Bottom line, my opinion is that in general, most EQ's are not a panacea for HTs. For bass frequencies, if they are corected properly, they can be quite helpful. Move higher in frequency and the benefits are not as clear cut.

    (Here is a link I've listed before to a good paper on EQ. While it does talk about a product, the info on EQ is enlightening. http://www.meridian-audio.com/w_pape...ection_scr.pdf )

    (FWIW, the above is my opinion. I know that many users of the auto EQ units will disagree. And they are certainly entitled to their opinion too. [​IMG] )
     
  4. Justin Brock

    Justin Brock Auditioning

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    Thanks for the information.I am fairly new to the world of HT.I have a kenwood reciever and it sounds great.I am going to get a spl meter this weekend.You had metioned that some receivers can really tax your speakers.So i am guessing that having my speakers levels at the highest setting is not a good thing.Most of my speakers say that they can handle a lot more power than my receiver is putting out.
     
  5. Jake K

    Jake K Stunt Coordinator

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    As long as you aren't pushing the receiver to it's limits all the time then it has plenty of power for you.
     
  6. Ray_C

    Ray_C Stunt Coordinator

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    Where can one get a dedicated low-freq. equalizer for subwoofer use, aside from the ones availabel through SVS?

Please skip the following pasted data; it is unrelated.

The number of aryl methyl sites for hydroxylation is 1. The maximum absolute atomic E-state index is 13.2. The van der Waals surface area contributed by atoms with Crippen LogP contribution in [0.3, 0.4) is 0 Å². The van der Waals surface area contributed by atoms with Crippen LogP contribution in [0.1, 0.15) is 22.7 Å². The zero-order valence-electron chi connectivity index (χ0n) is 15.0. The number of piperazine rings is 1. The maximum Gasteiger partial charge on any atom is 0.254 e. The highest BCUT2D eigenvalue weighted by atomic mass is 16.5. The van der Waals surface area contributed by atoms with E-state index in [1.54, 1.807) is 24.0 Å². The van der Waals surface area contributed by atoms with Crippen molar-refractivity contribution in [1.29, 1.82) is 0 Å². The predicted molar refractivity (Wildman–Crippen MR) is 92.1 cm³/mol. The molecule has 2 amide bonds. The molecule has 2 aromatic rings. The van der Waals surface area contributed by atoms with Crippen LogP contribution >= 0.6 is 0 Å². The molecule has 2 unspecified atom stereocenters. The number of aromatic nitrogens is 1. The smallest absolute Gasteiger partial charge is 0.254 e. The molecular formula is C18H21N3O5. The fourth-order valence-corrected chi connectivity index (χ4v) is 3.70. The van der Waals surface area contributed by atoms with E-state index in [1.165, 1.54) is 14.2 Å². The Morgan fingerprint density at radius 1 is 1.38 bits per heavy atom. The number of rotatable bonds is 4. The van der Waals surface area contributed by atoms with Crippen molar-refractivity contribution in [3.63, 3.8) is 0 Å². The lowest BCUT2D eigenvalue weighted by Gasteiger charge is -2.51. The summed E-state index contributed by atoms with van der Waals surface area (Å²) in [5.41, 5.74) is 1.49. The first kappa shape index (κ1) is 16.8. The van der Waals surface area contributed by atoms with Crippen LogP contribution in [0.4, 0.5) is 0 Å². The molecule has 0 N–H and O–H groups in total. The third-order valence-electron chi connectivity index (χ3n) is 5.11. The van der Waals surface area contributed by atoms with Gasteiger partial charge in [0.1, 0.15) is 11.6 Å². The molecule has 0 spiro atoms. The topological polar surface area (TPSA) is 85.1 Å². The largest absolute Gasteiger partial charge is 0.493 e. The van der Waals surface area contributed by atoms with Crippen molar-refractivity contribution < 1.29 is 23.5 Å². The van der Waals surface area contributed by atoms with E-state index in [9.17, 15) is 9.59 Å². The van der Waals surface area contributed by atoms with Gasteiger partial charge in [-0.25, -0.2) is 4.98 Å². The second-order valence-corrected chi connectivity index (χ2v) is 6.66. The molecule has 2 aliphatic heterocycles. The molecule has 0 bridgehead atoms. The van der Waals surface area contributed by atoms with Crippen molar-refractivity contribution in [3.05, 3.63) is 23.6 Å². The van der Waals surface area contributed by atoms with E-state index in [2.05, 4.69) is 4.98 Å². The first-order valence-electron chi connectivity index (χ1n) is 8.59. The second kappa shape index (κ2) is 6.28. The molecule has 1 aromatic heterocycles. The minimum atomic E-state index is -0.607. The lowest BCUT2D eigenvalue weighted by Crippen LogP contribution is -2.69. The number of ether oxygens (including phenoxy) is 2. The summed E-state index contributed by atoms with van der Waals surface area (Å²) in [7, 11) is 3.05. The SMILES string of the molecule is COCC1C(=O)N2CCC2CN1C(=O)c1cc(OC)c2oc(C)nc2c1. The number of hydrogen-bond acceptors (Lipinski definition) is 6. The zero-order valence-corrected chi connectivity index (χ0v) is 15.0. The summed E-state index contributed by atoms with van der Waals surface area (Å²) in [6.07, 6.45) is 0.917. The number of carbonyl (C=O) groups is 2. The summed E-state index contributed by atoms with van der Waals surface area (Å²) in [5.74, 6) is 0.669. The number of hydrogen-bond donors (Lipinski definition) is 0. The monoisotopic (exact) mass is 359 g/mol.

7. Wayne Ernst

    Wayne Ernst Cinematographer

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    This product is one of the more popular options:
    Behringer Feedback Destroyer - or BFD

    The BFD runs approx. $120 + shipping from most musician supply places on the Web. The MSRP is $149.99.
     
  8. Ray_C

    Ray_C Stunt Coordinator

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    Gracias!
     
  9. Wayne Ernst

    Wayne Ernst Cinematographer

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    Ray,

    You might also look into this software for use in conjunction with the BFD equalizer: Software
     
  10. Ray_C

    Ray_C Stunt Coordinator

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    Thanks. I've also been looking at other pro-sound EQ's that go down to 20Hz, especially the single-channel types. The set adjustable freq's, from low to high, seem to go 20, 25, 31.5, 50, 60, 70, and so on....which seems pretty reasonable. They only have XLR/balanced and 1/4" bal/unbal jacks, but adaptors should work fine.

    Yet.....with that reasoning, $119 for a single-channel 31-band ART unit from SVS is a good deal. So I'm back where I started.
     
  11. Wayne A. Pflughaupt

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    Go with the BFD, Ray. The 1/3-octave EQs (the ones you mentioned with filters at 20Hz, 25Hz, 31.5Hz, etc.) are not nearly as good. With those you are limited to the pre-set frequencies, and the bandwidth is pre-set, too. With the BFD (and other parametric equalizers) you can select any frequency you need, and any bandwidth. It's infinitely more precise.
     
  12. Wayne Ernst

    Wayne Ernst Cinematographer

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    Also, in my research regarding the BFD, I found the following: BFD For Dummies
     
  13. Ray_C

    Ray_C Stunt Coordinator